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Home | My Journey to The Beyond: A Fan’s Discovery of Fulci’s Classic

My Journey to The Beyond: A Fan’s Discovery of Fulci’s Classic

Released in 1981, The Beyond, directed by Lucio Fulci, has long been considered the Italian filmmaker’s masterpiece of gore.  It has amassed a horde of devoted fans throughout the years, including Quentin Tarantino, who would praise and re-release the film.  At this point I can already hear you shouting at me through the paper, “Wait, we know all this already!  So what?”   Well, believe it or not there are horror fans out there who may not even heard of this beloved gorehound favorite.  As the film’s thirtieth anniversary fast approaches I find it necessary to share the history of and my perspective on The Beyond directly to those who only know the legend of Fulci’s crowning achievement in horror or who are totally unfamiliar with it.  I find it important, because for a long time I was both of those examples.  I have only been aware of The Beyond for less than a decade, and for most of that time the film would just be just that: a legend.  So, I know how it feels to be late to the party.

I have been a fan of horror cinema since I was a kid, and I had seen plenty of cult films and obscure oddities throughout my youth, but it wasn’t until 2002 that I first came across something regarding The Beyond. There was a British entertainment rag- I don’t remember which one- that belonged to my roommate at the time sitting on the kitchen table, and as I was flipping through it the image of the (Spoiler Alert!) redheaded girl’s exploded head taken from the film caught my attention. Naturally, I started reading the article, which not only introduced me to The Beyond but also to the Video Nasty phenomenon in England during the 1980’s. It was this moment that would launch my love affair with The Beyond and its legendary creator, Lucio Fulci.

Fulci, who passed away in March of 1996, had a career that spanned nearly forty years, and across many different genres of film.  In fact, his directorial debut, Jukebox Kids, was a musical comedy.  Fulci would go on to westerns (Four of the Apocalypse), crime dramas (Contraband), a period piece (Beatrice Cenci), and, more famously, a series of thrillers (Lizard in Woman’s Skin, Don’t Torture a Duckling, and The Psychic).  Yet, the man is by far most famous for a succession of over-the-top and extremely gory horror films in the late 70’s and early 80’s.  Fright fans have long lauded Fulci’s unrelenting, apocalyptic epics of eye-gouging, throat-ripping, and murderous rotting corpses, and The Beyond is considered to be the filmmaker’s masterpiece.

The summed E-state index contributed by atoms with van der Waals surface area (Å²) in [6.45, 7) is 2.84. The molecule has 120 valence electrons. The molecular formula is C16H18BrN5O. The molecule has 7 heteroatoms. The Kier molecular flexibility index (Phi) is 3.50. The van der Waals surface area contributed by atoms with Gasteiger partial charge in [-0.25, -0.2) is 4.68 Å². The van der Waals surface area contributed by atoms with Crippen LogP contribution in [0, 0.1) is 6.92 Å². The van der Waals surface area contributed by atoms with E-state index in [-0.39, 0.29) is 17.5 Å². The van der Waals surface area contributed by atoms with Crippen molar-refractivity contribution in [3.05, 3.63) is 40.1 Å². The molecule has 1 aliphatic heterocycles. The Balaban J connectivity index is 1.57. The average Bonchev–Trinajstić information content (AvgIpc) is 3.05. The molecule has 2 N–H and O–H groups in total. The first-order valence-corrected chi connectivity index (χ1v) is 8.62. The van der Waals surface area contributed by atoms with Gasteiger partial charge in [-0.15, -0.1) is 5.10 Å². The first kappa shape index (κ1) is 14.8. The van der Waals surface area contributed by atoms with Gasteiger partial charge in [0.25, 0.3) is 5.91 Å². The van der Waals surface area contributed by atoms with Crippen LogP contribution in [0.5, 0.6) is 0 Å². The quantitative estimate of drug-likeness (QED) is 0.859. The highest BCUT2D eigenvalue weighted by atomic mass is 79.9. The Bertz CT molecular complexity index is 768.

The second in an unofficial trilogy (which started with City of the Living Dead and concluded with The House by the Cemetery) begins in the Seven Doors Hotel in 1927 Louisiana, where an angry mob comes to lynch a painter named Schwieck, who they suspect to be “ungodly warlock”.  Schwieck warns them that the hotel is located on one of the Seven Gateways to Hell, and that he‘s the only one who could help them. But in their blinded fear they drag him down to the basement.  Already, Fulci hits the ground running as the mob whip the flesh off his body with chains and crucify him to the wall with steel nails before dousing him with quicklime.  Cut to 1981, and New Yorker Liza (Katherine MacColl) has inherited the now dilapidated hotel, and is working diligently to repair it for re-opening.  In no time at all, strange things are afoot.  First, the housepainter mysteriously falls off a scaffold, prompting local doctor John McCabe (David Warbeck) to come and take him to the hospital.